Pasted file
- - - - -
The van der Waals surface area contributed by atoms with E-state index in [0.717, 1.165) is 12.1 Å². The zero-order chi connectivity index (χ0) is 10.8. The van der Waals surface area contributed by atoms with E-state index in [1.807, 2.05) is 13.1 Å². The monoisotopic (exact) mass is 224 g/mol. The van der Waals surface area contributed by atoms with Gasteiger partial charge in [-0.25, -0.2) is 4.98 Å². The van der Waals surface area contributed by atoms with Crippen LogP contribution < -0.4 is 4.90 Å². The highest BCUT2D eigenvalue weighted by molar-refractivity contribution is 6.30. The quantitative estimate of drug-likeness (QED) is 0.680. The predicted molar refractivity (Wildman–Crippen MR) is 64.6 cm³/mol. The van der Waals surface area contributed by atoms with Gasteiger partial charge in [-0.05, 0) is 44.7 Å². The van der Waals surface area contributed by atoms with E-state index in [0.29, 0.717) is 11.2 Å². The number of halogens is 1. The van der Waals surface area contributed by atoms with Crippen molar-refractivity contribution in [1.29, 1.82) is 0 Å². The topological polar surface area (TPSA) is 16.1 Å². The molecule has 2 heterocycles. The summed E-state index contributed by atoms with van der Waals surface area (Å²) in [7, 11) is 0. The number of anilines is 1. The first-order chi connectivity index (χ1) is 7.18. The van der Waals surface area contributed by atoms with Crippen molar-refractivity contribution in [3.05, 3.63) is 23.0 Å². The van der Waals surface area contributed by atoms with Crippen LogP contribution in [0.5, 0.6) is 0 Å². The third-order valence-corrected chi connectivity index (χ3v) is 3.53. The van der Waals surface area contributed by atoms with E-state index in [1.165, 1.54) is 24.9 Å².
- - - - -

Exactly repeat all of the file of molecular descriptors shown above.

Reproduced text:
The van der Waals surface area contributed by atoms with E-state index in [0.717, 1.165) is 12.1 Å². The zero-order chi connectivity index (χ0) is 10.8. The van der Waals surface area contributed by atoms with E-state index in [1.807, 2.05) is 13.1 Å². The monoisotopic (exact) mass is 224 g/mol. The van der Waals surface area contributed by atoms with Gasteiger partial charge in [-0.25, -0.2) is 4.98 Å². The van der Waals surface area contributed by atoms with Crippen LogP contribution < -0.4 is 4.90 Å². The highest BCUT2D eigenvalue weighted by molar-refractivity contribution is 6.30. The quantitative estimate of drug-likeness (QED) is 0.680. The predicted molar refractivity (Wildman–Crippen MR) is 64.6 cm³/mol. The van der Waals surface area contributed by atoms with Gasteiger partial charge in [-0.05, 0) is 44.7 Å². The van der Waals surface area contributed by atoms with E-state index in [0.29, 0.717) is 11.2 Å². The number of halogens is 1. The van der Waals surface area contributed by atoms with Crippen molar-refractivity contribution in [1.29, 1.82) is 0 Å². The topological polar surface area (TPSA) is 16.1 Å². The molecule has 2 heterocycles. The summed E-state index contributed by atoms with van der Waals surface area (Å²) in [7, 11) is 0. The number of anilines is 1. The first-order chi connectivity index (χ1) is 7.18. The van der Waals surface area contributed by atoms with Crippen molar-refractivity contribution in [3.05, 3.63) is 23.0 Å². The van der Waals surface area contributed by atoms with Crippen LogP contribution in [0.5, 0.6) is 0 Å². The third-order valence-corrected chi connectivity index (χ3v) is 3.53. The van der Waals surface area contributed by atoms with E-state index in [1.165, 1.54) is 24.9 Å².